CASA works through trained community volunteers to ensure that needed services and assistance are made available to children while helping to move them toward safe and permanent homes. Hudson County CASA volunteers are everyday people who make a direct impact in foster children’s lives.
They are trusted, dedicated adults who seek to improve children’s well-being. CASA volunteers get to know their assigned child and his or her circumstances and provide valuable information to the court. Judges rely on the volunteers’ recommendations to make the best decisions about the children’s futures.
For further information, visit www.hudsoncountycasa.org.
North Hudson Community Action Corporation will receive $18,348 HUD grant
The U.S. Department of Housing and Urban Development (HUD) today awarded $716,894 in housing counseling grants to 9 local organizations in New Jersey to help families and individuals with their housing needs and to prevent future foreclosures.
“This is a smart investment in helping families find and keep their homes,” said HUD Secretary Ben Carson. “Quite simply, knowledge is power. We know that armed with the information they need, those who receive counseling services are far more successful in buying, renting or avoiding foreclosure.”
In Hudson County, North Hudson Community Action Corporation will receive $18,348.00 for Comprehensive Counseling.
North Hudson Community Action Corporation (NHCAC) was founded in 1965 as a Community Action Agency (CAA) to address the immediate needs of low-income residents, to continue assistance until stability and eventual self-sufficiency is achieved.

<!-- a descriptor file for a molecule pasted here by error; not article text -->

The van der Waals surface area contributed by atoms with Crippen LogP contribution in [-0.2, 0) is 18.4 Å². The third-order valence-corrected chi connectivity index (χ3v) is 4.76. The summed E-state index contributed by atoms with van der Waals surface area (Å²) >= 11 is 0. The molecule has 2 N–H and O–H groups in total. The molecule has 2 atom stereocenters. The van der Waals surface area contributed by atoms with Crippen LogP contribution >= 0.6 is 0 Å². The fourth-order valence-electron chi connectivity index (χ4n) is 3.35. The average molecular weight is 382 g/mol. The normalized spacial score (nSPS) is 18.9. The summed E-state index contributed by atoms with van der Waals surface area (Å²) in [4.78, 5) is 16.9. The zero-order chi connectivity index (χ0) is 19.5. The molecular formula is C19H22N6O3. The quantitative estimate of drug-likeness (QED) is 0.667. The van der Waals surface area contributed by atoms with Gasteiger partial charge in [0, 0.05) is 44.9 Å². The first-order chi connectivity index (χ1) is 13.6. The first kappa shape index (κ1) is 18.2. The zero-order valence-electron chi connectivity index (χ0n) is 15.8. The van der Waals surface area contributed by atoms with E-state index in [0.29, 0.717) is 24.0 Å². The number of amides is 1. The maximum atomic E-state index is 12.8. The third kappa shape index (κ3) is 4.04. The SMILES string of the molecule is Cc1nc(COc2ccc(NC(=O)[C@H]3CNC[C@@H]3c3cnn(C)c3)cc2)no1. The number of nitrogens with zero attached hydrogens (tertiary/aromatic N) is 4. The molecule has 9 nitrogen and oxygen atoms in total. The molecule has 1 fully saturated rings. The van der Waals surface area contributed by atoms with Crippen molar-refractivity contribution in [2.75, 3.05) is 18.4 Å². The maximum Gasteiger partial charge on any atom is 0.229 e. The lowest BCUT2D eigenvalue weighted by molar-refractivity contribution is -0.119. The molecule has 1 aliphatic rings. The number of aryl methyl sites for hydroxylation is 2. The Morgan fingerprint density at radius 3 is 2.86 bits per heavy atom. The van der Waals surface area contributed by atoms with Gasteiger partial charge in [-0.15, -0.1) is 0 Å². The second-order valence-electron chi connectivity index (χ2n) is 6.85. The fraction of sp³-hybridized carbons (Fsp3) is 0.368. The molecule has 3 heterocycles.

Grant recipients address the full range of families’ housing counseling needs. This includes helping homebuyers evaluate their readiness for a home purchase, understand their financing and down payment options, and navigate what can be an extremely confusing and difficult home buying process. The organization also help households find affordable rental housing and offer financial literacy training to individuals and families struggling to repair credit problems that restrict their housing options.
In addition to providing counseling to homeowners and renters, these organizations assist homeless persons in finding the transitional housing they need to move toward a permanent place to live. Finally, grantees also assist senior citizens seeking reverse mortgages.
Healthcare reform study assesses job stress and organizational readiness
You can join a unique PhD research study assessing the human impact of Healthcare Reform. Ongoing changes to health care have triggered new demanding challenges for health care professionals working with diverse populations in U.S. health care systems. A Deloitte & Touché survey of 400 organizations highlighted that employee resistance to change is the number one reason organization change initiatives fail, and determined organizational readiness is a critical factor in the process of achieving successful change in organizations.
You can participate when and where it is convenient. The assessments only take minutes to complete. Register and participate to receive a free workbook and join a raffle for one Apple store $500 gift certificate.
To find out if you qualify just answer Yes/No to the screening questions at www.organizationalreadinessresearch.net where you can also learn more.